Monday, April 10, 2017

Meaningful Minutes: Poetry

I just learned that April is Poetry Month.  Great timing because I was planning on talking about it anyway.  Poetry used to be pretty far down on my list of "important things" to teach my kids. However, as you read older books about education memorizing poetry is assumed and considered essential.  They talk about how crucial it is to kids understanding language, using their imaginations, memory, beauty and connecting with nature and history. Yes, poetry can do all this.  As you read the stories of older men - they knew their poetry and often wrote some themselves.

Poetry is truly a lost art.  Our kids rarely hear it.  Often, they read silly, playful poems (which have their place) but don't graduate to other poems.  I highly recommend just making sure your young child knows Mother Goose Rhymes.  I was shocked when my 2 yo was reciting Mary Had a Little Lamb to herself as she fell asleep the other day.  Knowing and remembering poetry can help overcome boredom, encourage bravery and do so in a much more memorable way than prose does. Poetry used to have clear "rules" and this actually encouraged great creativity.  Poetry requires precise and rich in vocabulary that help evoke great images.

What poetry should we read?  

Mother Goose Rhymes - sing them, say them, show pictures, draw pictures, tell them from memory - enjoy them!

Jack Perlutsky and Shel Silverstien (be warned not all his works are kid appropriate) are always fun favorites.  If you haven't read any Ogden Nash (this is the one we have)- my kids love his quirky poetry.

In the past, students were introduced to Longfellow, Wordsworth, Robert Louis Stevenson and others at a young age.  There is a whole poetry rotation at Ambleside Online.

A. A. Milne, of Winnie the Pooh fame, also has some great poetry anthologies: Now We are Six and When We Were Very Young.  Casey at the Bat is a fun poem and you can get a musical retelling here.  Another poetry book for younger children is Hailstones and Halibut Bones which has color poems.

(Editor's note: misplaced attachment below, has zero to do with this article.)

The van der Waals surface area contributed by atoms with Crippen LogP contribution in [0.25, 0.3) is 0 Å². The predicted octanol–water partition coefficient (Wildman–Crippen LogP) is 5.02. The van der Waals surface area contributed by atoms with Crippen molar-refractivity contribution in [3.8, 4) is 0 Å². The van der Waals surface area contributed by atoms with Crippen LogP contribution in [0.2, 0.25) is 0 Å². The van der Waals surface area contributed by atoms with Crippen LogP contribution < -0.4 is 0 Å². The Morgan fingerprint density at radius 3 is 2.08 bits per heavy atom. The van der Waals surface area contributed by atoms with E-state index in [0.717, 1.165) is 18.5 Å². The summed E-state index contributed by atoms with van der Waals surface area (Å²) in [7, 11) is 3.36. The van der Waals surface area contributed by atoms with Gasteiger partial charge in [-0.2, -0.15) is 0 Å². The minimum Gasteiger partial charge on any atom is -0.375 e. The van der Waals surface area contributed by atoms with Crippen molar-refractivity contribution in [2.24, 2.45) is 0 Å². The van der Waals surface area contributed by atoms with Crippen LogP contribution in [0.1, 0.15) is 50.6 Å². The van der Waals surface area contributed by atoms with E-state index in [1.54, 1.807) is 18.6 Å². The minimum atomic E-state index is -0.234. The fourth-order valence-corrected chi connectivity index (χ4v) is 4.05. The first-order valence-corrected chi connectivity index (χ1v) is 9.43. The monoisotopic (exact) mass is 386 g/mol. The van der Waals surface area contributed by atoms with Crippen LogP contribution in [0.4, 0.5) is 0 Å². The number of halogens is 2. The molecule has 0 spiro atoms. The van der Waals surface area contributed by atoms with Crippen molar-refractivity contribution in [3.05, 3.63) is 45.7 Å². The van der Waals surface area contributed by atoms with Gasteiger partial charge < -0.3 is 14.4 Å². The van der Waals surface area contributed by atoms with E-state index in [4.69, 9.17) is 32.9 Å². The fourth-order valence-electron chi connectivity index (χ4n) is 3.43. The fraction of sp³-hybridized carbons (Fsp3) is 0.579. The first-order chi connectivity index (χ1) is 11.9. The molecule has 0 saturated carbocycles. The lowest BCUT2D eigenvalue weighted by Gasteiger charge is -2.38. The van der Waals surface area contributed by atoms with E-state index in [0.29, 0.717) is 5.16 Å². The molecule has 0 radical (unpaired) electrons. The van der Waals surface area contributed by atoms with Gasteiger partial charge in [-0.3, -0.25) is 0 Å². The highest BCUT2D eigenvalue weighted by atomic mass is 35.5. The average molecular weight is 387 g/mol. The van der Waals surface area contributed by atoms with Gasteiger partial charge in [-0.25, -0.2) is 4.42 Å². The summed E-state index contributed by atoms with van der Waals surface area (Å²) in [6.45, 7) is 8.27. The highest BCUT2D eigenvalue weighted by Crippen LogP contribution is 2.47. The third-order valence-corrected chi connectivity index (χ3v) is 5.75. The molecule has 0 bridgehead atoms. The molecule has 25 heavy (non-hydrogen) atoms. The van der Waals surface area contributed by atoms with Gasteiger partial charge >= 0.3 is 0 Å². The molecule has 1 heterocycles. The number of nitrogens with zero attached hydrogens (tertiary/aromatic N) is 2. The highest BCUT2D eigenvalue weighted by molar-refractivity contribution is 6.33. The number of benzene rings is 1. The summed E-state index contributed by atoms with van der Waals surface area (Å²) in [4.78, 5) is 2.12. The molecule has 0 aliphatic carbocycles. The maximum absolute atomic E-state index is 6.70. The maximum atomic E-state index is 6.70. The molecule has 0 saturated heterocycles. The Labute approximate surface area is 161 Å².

As your student hits 4th and 5th grade I highly recommend ballad poetry - the kind that tells of battles, heroic deeds, pirates, love lost and won.  Historic Poems and Ballads is the one that we are using.   It provides some background on the event and then the poem.  It is a reprint of an older book and some pages that is obvious but it hasn't interfered with our enjoyment. Another option is The Book of Heroic Verses.

What do I do with it? 

There are lots of ways to interact with poetry. Please don't just analyze it; enjoy it.  Don't kill yourself trying to memorize it - repeat the ones that you like over and again and you will learn it.  Some people recommend reading a poem three days in a row - adding a new one and repeating two older ones and then rotating.  You can also just read a new poem (or part of one) every day.  Consider having a tea time once a week where you share favorite poetry with each other over lemonade.  Share a favorite poem once a week for a few weeks and you will learn it.  Copy poetry into a place that allows you to keep lines that you love - either individually or as a family.  Maybe you would like to focus on one poet for a few weeks and get to know their work well and then move on to another.  Perhaps variety is more up your alley.  The main thing is to read poetry aloud in your home!

If you really want to make poetry memorization official you can try this program from the Institute for Excellence in Writing.   Another option are the selections included in The Harp and Laurel Wreath. There are also compendiums of more well known poetry out there that you can use for reference:  Sing a Song of PopcornFavorite Poems Old and New, Random House Book of Poetry, 101 Famous Poems, 100 Best Loved Poems and Committed to Memory.

There is also a series of books called Poetry for Young People that gathers together the most well known lines of each poet from Robert Frost to Shakespeare to Maya Angelou to Rudyard Kipling. Each book focuses on one poet and has great artwork to accompany the lines they have chosen.

If your children are middle school and up and they enjoy poetry and you want them to learn more about analysis and poem construction The Art of Poetry or The Grammar of Poetry might help you out.  If you are looking for a poetry anthology these might provide some resources.  I am not a huge fan of their student workbooks - but it might fit your child.

I encourage you to add a bit of poetry to your life.  You never know what might happen!

Just for fun:

Keep A Poem In Your Pocket
By Beatrice Schenk de Regniers

Keep a poem in your pocket
And a picture in your head
And you'll never feel lonely
At night when you're in bed.

The little poem will sing to you
The little picture bring to you
A dozen dreams to dance to you
At night when you're in bed.

So - -
Keep a picture in your pocket
And a poem in your head
And you'll never feel lonely
At night when you're in bed.


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